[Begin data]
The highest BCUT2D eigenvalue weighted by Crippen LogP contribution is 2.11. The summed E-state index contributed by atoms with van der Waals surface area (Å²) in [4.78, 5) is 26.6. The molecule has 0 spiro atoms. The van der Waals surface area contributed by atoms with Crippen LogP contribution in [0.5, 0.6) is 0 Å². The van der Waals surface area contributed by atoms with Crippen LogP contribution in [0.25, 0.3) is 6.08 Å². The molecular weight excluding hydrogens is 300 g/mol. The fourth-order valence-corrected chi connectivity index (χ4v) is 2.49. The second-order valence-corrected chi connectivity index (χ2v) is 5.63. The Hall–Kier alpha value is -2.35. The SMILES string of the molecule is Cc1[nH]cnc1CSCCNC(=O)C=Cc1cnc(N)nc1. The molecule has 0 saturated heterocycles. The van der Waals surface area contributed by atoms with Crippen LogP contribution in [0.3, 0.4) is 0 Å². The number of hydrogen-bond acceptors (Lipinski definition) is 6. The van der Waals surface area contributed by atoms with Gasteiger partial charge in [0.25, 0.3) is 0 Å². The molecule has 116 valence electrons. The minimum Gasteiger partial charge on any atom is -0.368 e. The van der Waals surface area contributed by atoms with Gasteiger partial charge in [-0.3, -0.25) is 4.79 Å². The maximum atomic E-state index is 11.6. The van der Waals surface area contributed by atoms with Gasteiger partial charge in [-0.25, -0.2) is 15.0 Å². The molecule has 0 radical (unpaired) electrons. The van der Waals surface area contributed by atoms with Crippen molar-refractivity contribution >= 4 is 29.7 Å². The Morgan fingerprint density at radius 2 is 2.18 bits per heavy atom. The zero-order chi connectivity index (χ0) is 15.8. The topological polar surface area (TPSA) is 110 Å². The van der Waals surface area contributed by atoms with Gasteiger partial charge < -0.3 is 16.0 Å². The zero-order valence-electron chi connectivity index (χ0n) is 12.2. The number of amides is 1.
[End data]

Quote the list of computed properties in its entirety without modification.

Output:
The highest BCUT2D eigenvalue weighted by Crippen LogP contribution is 2.11. The summed E-state index contributed by atoms with van der Waals surface area (Å²) in [4.78, 5) is 26.6. The molecule has 0 spiro atoms. The van der Waals surface area contributed by atoms with Crippen LogP contribution in [0.5, 0.6) is 0 Å². The van der Waals surface area contributed by atoms with Crippen LogP contribution in [0.25, 0.3) is 6.08 Å². The molecular weight excluding hydrogens is 300 g/mol. The fourth-order valence-corrected chi connectivity index (χ4v) is 2.49. The second-order valence-corrected chi connectivity index (χ2v) is 5.63. The Hall–Kier alpha value is -2.35. The SMILES string of the molecule is Cc1[nH]cnc1CSCCNC(=O)C=Cc1cnc(N)nc1. The molecule has 0 saturated heterocycles. The van der Waals surface area contributed by atoms with Crippen LogP contribution in [0.3, 0.4) is 0 Å². The number of hydrogen-bond acceptors (Lipinski definition) is 6. The van der Waals surface area contributed by atoms with Gasteiger partial charge in [0.25, 0.3) is 0 Å². The molecule has 116 valence electrons. The minimum Gasteiger partial charge on any atom is -0.368 e. The van der Waals surface area contributed by atoms with Gasteiger partial charge in [-0.3, -0.25) is 4.79 Å². The maximum atomic E-state index is 11.6. The van der Waals surface area contributed by atoms with Gasteiger partial charge in [-0.25, -0.2) is 15.0 Å². The molecule has 0 radical (unpaired) electrons. The van der Waals surface area contributed by atoms with Crippen molar-refractivity contribution >= 4 is 29.7 Å². The Morgan fingerprint density at radius 2 is 2.18 bits per heavy atom. The zero-order chi connectivity index (χ0) is 15.8. The topological polar surface area (TPSA) is 110 Å². The van der Waals surface area contributed by atoms with Gasteiger partial charge < -0.3 is 16.0 Å². The zero-order valence-electron chi connectivity index (χ0n) is 12.2. The number of amides is 1.